Malik passed away on the way to the hospital, according to Liaqat Ali Khan, the police chief of Peshawar, the capital of North West Frontier Province.

Previous attacks

 

Once close to the Pakistani Taliban, Malik later switched sides and raised a lashkar, or local militia, to battle the fighters.

 

"Malik had survived several attacks on his life in the recent past, since he turned against the militants, but today the militants have finally killed him," Anis said.

 

He said nine of the wounded were in a critical condition.

 

Hospital officials said that two children were among the dead.

 

Al Jazeera's Imran Khan, reporting from Islamabad, said: "The damage could have been so much worse [but for] the fact that this wasn't a built-up residential area.

 

"This was an open field - a cattle market. So although the death toll was very high at 13 - and we think that's going to rise throughout the day - it could have been so much worse, as we have seen in Peshawar.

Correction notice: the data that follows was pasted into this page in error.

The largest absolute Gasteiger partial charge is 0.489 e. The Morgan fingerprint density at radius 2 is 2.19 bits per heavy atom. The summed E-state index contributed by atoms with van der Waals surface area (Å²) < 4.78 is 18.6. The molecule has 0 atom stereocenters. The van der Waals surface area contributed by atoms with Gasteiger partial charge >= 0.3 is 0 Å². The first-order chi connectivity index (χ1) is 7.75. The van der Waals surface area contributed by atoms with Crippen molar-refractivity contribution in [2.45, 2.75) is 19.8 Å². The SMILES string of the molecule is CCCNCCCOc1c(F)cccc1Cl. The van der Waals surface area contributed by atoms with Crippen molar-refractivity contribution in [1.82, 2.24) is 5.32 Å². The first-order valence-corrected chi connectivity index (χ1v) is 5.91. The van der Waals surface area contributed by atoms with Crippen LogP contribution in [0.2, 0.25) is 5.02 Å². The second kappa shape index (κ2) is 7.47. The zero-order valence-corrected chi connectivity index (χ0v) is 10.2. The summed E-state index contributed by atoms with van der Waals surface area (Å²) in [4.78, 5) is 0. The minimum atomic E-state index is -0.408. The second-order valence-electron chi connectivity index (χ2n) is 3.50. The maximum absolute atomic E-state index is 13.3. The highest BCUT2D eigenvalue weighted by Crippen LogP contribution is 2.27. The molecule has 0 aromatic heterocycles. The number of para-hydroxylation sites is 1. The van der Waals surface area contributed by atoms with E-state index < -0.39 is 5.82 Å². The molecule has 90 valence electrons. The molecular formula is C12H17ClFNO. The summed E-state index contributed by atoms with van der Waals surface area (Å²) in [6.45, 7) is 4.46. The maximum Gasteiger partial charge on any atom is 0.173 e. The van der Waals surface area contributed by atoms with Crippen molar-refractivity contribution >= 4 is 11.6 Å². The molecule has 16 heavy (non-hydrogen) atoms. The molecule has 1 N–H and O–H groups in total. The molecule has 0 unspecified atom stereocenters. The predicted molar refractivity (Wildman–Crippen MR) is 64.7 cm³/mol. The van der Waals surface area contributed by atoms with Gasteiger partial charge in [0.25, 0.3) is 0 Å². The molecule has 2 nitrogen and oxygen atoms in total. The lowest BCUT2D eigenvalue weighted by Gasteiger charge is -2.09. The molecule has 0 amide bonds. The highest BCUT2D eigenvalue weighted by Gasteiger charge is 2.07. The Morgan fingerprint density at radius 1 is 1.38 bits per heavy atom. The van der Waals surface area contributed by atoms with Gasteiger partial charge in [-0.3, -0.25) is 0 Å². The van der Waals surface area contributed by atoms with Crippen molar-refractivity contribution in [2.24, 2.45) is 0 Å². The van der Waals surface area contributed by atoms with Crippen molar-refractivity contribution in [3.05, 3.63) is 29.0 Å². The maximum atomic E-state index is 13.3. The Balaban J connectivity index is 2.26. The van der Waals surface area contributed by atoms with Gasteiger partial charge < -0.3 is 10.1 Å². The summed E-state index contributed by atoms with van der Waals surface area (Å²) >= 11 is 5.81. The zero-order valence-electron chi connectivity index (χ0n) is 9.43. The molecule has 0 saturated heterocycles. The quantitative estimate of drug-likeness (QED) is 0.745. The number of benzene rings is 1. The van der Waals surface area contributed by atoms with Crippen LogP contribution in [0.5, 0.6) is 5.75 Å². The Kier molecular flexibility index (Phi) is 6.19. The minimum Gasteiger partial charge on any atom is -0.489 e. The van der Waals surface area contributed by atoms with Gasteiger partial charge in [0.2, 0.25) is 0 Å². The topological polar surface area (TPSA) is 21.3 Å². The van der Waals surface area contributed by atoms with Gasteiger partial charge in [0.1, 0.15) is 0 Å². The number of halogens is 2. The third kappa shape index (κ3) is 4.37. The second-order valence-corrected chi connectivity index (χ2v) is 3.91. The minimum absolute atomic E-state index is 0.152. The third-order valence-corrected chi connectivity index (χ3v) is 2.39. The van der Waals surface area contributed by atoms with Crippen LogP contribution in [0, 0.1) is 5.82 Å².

"An emergency has been declared at the local hospital where we have spoken to doctors there. They told us, "We are exhausted."

'Claims or denial'

 

Khan said nobody had claimed responsibility for the attack, pointing out that "normally, what we get is either claims or denial, pretty quickly after an attack".

 

Anti-government Taliban fighters have struck numerous times in Pakistan in recent weeks, killing more than 300 civilians and soldiers.

 

The attacks appear to be aimed at weakening the government's resolve to continue a military operation against Taliban and al-Qaeda fighters in South Waziristan, their main bastion, on the Afghan border.

 

More than 100 people were killed in last month alone from a car bombing in Peshawar that was marked as the deadliest attack in the country in two years.